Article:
Lloyd Brown is a certified soul singer and one hell of a vocalist. He can be plaintive and express sorrow, while also being uplifting and joyful. But usually it just sounds like he smiles when he sings, which make you want to smile too. It’s such a joy and pleasure to listen to his silky smooth crooning, especially when he clashes more aggressive deejays like the multi-talented Jahdan Blakkamoore, Queen Omega and Pressure.
It’s hard to get a better music experience than this and Lloyd Brown and the Zion I Kings have with this release managed to outperform themselves.
On UK veteran soul and reggae singer Lloyd Brown’s 16th studio album he presents a smorgasbord of vintage and modern urban reggae styles fused with vintage and contemporary soul and R&B.
Lloyd Brown is a traditional, confident and reliable singer, much like some of his contemporaries, including Glen Washington, Richie Stephens and Nerious Joseph. His featherlike, seductive and smooth singing is particularly well-suited for romancing ballads, but he is equally at home with both heavier and more up-tempo styles.
New Veteran is – just like some of his most recent output – released on his own imprint Riddimworks and based on the work from a number of different producers, including himself. And this makes New Veteran a bit non-cohesive, but that is not necessarily a bad thing since there isn’t a weak moment. The other day I actually listened to the album for three hours straight.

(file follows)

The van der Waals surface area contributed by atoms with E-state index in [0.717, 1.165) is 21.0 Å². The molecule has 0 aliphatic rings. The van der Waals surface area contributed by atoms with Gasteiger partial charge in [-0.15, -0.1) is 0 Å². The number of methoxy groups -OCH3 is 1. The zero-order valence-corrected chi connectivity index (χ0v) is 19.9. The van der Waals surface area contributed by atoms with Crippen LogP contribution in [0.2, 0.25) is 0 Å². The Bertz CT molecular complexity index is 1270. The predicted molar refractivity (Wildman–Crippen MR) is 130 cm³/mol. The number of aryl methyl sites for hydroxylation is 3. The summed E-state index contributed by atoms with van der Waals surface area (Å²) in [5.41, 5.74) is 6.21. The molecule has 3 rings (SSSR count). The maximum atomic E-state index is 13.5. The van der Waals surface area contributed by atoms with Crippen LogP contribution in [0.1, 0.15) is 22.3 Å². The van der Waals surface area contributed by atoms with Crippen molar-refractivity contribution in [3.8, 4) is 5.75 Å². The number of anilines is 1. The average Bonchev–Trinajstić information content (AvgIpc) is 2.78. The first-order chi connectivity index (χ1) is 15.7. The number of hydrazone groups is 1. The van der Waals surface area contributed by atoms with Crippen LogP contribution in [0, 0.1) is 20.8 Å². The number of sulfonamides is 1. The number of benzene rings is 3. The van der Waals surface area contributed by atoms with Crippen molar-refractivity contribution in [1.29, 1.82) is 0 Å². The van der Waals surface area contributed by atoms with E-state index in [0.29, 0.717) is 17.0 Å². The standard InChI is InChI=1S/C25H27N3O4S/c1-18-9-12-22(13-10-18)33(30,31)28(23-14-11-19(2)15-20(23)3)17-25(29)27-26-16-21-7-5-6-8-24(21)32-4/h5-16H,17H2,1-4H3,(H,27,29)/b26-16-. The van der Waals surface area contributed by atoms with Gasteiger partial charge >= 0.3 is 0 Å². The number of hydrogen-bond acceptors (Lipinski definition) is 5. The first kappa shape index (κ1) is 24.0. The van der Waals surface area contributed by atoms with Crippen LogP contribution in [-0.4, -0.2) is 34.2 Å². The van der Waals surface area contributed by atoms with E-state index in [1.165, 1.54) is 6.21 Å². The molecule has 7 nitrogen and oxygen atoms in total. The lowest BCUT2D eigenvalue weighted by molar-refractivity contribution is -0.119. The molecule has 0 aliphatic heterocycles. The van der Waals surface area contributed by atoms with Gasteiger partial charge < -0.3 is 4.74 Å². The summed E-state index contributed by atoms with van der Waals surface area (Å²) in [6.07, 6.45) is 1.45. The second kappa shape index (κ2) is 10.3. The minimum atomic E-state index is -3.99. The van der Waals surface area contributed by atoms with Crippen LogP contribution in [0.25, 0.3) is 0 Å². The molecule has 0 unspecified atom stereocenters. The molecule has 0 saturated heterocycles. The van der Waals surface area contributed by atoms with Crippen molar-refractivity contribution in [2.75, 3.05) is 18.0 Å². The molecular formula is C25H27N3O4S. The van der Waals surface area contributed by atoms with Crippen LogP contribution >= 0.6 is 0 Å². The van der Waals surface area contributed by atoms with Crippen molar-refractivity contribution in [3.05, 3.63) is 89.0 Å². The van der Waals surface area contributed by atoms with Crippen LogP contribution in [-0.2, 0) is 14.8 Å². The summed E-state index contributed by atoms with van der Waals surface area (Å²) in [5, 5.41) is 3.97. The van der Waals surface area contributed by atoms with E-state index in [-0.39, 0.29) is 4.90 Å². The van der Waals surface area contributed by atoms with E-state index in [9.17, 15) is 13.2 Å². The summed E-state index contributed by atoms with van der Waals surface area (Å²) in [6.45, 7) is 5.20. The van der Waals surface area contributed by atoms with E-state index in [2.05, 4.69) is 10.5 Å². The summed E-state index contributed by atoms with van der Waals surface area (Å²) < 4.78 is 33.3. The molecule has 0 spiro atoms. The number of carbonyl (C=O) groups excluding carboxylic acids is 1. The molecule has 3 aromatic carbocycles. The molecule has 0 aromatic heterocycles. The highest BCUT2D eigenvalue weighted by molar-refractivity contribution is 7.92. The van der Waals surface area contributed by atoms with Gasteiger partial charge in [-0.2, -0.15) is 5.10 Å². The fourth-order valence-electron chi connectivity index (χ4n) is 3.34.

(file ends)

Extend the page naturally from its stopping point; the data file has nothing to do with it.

Lloyd Brown has always been fond of both covers and combinations and this 15 track set is no exception. He has invited veterans and newcomers alike coming from the reggae, dancehall, soul and hip-hop arenas, including soul diva Kele Le Roc, teenage dancehall sensation Shanti Force, Jamaican singjay Tanya Stephens, guitar virtuoso Junior Marvin, UK hip-hop artist Mystro, an excellent unknown soul singer called Mikie Blak and the the late Dennis Brown on a cover version of the Eagles’ mid 70s smash hit Lyin’ Eyes.
The album is currently only available on iTunes, a distribution tactic I’m not particularly fond of. The sound is a bit thin due to the hard compression and it’s better for the consumer to be able to choose their favorite platform instead of being obliged to use this poor outlet.
Lloyd Brown is one of the most reliable and consistent artists from the UK, and this year he celebrates 30 years in the music business with the aptly titled 20 track album 30, his 15th full-length album.
During his long career he has been singing in the band Sweet Distortion, been a pivotal figure on the British lovers rock scene and for the past 15 years or so he has released several eclectic, but mostly reggae-based, albums.
30 is more or less a reggae album, even though there are other influences, mostly from soul and R&B, and Lloyd Brown has for example invited Julie Payne for a cover version of Philly vocal group The Three Degrees’ international smash hit When Will I See You Again.
On several albums Lloyd Brown has paid respect to Bob Marley by doing both covers as well as versions, and 30 is no exception since he utilizes the classic Could You Be Loved riddim for his marvelous Catch the Feeling. He also pays tribute to the late Dennis Brown, a little less unsung hero compared to Bob Marley.
Lloyd Brown’s tender and delicate voice is always a pleasure and 30 also boasts a number of tasty relicks of reggae and rocksteady riddims complete with exquisite musicianship, particularly the horns arrangements and the airy guitar solo in Right There.
United Reggae’s Angus Taylor once wrote that Lloyd Brown is a cert for every best album of the year list, and I have a feeling 30 is a strong contender for this year’s list.